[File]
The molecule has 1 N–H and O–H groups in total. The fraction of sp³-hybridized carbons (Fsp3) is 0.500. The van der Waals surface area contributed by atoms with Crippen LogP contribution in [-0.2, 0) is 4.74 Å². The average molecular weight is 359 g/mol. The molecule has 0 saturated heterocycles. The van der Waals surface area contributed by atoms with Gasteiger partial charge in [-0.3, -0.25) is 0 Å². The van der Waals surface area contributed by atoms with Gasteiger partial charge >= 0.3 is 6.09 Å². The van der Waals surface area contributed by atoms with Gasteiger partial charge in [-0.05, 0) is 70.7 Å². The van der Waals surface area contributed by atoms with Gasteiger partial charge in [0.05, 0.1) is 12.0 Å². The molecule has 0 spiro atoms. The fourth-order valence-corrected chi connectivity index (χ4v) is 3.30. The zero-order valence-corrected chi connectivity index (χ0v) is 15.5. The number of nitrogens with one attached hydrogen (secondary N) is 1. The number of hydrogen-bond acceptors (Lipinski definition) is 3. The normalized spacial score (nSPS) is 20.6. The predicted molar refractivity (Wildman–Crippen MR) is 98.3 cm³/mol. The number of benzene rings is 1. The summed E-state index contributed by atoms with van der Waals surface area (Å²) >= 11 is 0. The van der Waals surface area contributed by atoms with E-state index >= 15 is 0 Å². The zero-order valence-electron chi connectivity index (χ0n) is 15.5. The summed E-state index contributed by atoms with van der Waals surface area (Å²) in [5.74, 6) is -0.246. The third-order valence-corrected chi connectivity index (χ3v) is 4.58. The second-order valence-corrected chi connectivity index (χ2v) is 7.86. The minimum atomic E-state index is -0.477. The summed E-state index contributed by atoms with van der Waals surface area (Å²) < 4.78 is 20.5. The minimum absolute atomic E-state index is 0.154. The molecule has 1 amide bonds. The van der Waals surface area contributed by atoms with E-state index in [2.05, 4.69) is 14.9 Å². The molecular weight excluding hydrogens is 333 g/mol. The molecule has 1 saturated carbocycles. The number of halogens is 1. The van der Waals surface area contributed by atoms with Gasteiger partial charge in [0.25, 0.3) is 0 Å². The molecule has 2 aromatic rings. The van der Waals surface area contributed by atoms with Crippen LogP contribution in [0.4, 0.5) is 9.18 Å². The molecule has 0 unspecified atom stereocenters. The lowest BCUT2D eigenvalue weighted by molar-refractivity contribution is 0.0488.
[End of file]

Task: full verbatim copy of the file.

The molecule has 1 N–H and O–H groups in total. The fraction of sp³-hybridized carbons (Fsp3) is 0.500. The van der Waals surface area contributed by atoms with Crippen LogP contribution in [-0.2, 0) is 4.74 Å². The average molecular weight is 359 g/mol. The molecule has 0 saturated heterocycles. The van der Waals surface area contributed by atoms with Gasteiger partial charge in [-0.3, -0.25) is 0 Å². The van der Waals surface area contributed by atoms with Gasteiger partial charge >= 0.3 is 6.09 Å². The van der Waals surface area contributed by atoms with Gasteiger partial charge in [-0.05, 0) is 70.7 Å². The van der Waals surface area contributed by atoms with Gasteiger partial charge in [0.05, 0.1) is 12.0 Å². The molecule has 0 spiro atoms. The fourth-order valence-corrected chi connectivity index (χ4v) is 3.30. The zero-order valence-corrected chi connectivity index (χ0v) is 15.5. The number of nitrogens with one attached hydrogen (secondary N) is 1. The number of hydrogen-bond acceptors (Lipinski definition) is 3. The normalized spacial score (nSPS) is 20.6. The predicted molar refractivity (Wildman–Crippen MR) is 98.3 cm³/mol. The number of benzene rings is 1. The summed E-state index contributed by atoms with van der Waals surface area (Å²) >= 11 is 0. The van der Waals surface area contributed by atoms with E-state index >= 15 is 0 Å². The zero-order valence-electron chi connectivity index (χ0n) is 15.5. The summed E-state index contributed by atoms with van der Waals surface area (Å²) in [5.74, 6) is -0.246. The third-order valence-corrected chi connectivity index (χ3v) is 4.58. The second-order valence-corrected chi connectivity index (χ2v) is 7.86. The minimum atomic E-state index is -0.477. The summed E-state index contributed by atoms with van der Waals surface area (Å²) < 4.78 is 20.5. The minimum absolute atomic E-state index is 0.154. The molecule has 1 amide bonds. The van der Waals surface area contributed by atoms with E-state index in [2.05, 4.69) is 14.9 Å². The molecular weight excluding hydrogens is 333 g/mol. The molecule has 1 saturated carbocycles. The number of halogens is 1. The van der Waals surface area contributed by atoms with Gasteiger partial charge in [0.25, 0.3) is 0 Å². The molecule has 2 aromatic rings. The van der Waals surface area contributed by atoms with Crippen LogP contribution in [0.4, 0.5) is 9.18 Å². The molecule has 0 unspecified atom stereocenters. The lowest BCUT2D eigenvalue weighted by molar-refractivity contribution is 0.0488.